When I come across something interesting to photograph, I do not click one image of an obvious composition and walk away. I start with the obvious compositions, but I keep refining and altering my position, until I have attempted a lot of variations. Very often, when I review my work later in Lightroom, I find that my later refinements bring out the fine keepers.
I photographed a waterfall along Fern Creek in Muir Woods, CA, last week. Let me illustrate how I worked the composition in that case.
The following image is the first image I made when I saw the waterfalls.
This first image has a number of branches coming in the way of the view of the falls. Clearly, I don’t like it and try another shot by moving a bit. The next image shown here removes a bunch of the blocks and the view is somewhat clear. However, one fern leaf snuck into the lower end of the image. It is important to understand that I was viewing through the viewfinder on my f2.8 lens, but I was shooting f22. This causes this fern leaf to be almost invisible in the viewfinder, due to shallow depth of field, but it shows up in the f22 image. Plus there is a brown twig in the lower left of the image. I see all this in my LCD panel and decide to try again.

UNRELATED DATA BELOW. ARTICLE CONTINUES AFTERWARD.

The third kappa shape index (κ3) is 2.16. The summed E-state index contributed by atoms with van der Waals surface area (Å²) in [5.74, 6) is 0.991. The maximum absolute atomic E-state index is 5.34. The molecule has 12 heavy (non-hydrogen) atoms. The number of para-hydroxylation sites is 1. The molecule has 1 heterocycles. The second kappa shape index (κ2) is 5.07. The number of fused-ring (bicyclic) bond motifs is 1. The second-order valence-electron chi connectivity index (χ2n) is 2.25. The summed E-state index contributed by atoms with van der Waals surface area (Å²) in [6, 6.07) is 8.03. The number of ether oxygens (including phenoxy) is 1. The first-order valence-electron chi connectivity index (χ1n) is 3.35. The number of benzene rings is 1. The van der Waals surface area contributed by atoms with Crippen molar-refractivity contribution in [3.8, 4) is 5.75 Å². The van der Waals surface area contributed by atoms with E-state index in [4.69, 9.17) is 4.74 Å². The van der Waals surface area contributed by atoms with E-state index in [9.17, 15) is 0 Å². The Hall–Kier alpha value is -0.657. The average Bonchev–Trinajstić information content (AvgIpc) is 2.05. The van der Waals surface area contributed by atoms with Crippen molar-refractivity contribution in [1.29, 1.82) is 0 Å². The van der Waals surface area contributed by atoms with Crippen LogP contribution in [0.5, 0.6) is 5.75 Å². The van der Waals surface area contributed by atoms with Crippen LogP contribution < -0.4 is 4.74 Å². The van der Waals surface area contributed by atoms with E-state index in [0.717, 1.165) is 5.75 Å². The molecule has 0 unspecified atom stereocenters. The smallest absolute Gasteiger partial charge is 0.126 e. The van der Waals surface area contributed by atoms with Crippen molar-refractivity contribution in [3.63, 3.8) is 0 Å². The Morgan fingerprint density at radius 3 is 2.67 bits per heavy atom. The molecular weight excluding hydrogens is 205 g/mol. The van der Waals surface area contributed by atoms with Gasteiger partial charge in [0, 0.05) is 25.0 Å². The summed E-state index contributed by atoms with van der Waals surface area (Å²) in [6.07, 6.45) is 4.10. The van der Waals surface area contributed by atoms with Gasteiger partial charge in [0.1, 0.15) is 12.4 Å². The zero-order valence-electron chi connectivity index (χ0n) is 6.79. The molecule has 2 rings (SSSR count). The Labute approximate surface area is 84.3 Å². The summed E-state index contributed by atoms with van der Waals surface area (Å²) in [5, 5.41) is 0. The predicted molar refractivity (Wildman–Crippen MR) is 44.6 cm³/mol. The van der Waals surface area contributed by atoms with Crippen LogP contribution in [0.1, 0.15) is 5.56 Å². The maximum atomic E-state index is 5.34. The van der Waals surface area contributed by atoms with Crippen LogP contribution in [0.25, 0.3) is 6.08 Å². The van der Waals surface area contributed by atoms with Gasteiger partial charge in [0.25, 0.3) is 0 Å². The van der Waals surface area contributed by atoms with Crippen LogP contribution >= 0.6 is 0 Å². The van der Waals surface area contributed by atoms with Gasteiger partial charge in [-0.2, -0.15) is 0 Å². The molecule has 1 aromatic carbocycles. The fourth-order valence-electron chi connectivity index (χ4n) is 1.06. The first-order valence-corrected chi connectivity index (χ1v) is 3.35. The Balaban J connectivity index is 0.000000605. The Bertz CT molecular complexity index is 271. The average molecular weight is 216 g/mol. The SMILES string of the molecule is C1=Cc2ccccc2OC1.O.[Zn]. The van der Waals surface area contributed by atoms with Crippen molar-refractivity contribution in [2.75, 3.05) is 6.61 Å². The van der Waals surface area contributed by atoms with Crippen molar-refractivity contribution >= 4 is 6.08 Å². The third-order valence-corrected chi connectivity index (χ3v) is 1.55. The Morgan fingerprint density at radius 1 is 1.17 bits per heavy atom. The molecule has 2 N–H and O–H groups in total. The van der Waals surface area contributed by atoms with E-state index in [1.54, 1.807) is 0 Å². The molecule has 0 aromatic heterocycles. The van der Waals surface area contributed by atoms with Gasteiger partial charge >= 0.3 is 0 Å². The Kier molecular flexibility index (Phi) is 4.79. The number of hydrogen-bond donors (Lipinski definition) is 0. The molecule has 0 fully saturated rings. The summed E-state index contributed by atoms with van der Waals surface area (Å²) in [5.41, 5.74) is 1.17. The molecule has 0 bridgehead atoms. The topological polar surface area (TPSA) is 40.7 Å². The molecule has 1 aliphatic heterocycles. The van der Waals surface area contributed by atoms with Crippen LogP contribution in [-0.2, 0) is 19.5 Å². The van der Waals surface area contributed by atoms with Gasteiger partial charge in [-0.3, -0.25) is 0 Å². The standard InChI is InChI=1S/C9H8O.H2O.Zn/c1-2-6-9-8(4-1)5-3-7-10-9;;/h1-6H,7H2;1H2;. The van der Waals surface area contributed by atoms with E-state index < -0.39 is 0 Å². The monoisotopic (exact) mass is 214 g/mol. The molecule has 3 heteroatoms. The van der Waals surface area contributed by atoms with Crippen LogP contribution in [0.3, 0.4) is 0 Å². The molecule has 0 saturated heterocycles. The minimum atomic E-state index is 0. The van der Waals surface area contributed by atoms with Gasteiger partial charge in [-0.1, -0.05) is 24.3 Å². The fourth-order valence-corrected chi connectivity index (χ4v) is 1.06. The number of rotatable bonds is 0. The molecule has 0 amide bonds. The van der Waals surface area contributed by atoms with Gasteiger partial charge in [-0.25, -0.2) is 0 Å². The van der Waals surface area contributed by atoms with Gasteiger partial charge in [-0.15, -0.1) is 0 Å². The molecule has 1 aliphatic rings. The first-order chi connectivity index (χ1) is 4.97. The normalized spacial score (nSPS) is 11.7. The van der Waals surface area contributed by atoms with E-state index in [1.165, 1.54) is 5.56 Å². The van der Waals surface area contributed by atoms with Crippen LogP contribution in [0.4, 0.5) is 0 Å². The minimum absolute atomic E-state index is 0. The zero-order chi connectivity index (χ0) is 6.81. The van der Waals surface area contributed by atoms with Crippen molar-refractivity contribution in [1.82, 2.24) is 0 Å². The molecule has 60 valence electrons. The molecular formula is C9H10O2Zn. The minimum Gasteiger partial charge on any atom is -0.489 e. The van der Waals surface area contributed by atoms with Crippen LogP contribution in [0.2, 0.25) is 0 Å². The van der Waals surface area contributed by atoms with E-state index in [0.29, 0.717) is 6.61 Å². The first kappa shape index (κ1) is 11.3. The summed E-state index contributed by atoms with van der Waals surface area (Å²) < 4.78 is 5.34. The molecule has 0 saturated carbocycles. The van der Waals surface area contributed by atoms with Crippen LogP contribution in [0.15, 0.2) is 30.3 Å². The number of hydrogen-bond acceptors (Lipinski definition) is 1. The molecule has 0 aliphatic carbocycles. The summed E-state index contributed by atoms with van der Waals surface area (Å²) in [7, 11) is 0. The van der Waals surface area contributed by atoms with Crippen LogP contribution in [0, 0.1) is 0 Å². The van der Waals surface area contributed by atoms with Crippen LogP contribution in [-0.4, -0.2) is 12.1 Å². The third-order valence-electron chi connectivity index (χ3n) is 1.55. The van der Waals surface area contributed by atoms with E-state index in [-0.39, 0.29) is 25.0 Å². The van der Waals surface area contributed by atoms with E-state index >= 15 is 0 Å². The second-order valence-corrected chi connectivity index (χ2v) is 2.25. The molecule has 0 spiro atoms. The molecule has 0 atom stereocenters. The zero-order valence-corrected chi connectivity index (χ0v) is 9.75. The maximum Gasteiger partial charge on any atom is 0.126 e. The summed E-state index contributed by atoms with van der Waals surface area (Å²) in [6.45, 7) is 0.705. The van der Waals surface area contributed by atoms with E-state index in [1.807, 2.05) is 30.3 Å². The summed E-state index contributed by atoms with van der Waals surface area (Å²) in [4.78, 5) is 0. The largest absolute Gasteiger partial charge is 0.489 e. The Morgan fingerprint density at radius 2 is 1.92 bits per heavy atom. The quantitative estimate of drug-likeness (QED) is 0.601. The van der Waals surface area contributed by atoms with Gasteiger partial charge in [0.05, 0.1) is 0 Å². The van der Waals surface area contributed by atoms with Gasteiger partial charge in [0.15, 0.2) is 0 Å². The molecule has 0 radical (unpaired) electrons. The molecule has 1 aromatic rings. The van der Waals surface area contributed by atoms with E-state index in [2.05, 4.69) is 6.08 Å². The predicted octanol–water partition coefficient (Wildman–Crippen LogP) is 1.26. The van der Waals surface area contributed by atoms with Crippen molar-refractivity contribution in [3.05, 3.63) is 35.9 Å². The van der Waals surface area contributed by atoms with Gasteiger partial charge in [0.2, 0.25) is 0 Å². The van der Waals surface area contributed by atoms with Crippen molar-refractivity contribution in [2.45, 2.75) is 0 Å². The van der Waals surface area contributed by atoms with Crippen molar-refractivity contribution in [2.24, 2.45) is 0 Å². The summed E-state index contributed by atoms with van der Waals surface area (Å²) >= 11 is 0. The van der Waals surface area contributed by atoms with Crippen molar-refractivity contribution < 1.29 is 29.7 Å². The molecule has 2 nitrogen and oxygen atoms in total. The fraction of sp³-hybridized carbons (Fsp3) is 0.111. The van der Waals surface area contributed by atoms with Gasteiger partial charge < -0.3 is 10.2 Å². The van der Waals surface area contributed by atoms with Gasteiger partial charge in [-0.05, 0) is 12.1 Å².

I moved and made the following image, in an attempt to remove distracting blocks to the view of the falls. The following image has problems though. Some other brown dried leaf has now snuck in, plus the brown twig on the left is still there.
After some more adjustments to my tripod position, I made the following image. This composition is almost OK, but, during the 30 second long exposure, I got distracted talking to my kids in the nearby trail and accidentally touched/hit the tripod during the exposure. Observing the top edge of the rock, just after the falls, I realize that it is not exactly sharp, due to the accidental hit to the tripod during the exposure.
I try again, this time getting a sharp image, with minimum distractions.
Taking one of the final frames during these series, as my base, I decided to use Lightroom to crop it and develop further. FInally, I removed some branches and twigs to clean it up further. The final result is as shown below.
Many beginners ask me what I mean, when I say “work the composition more”. I decided to illustrate using this example.
Let me know if you have any feedback on this post.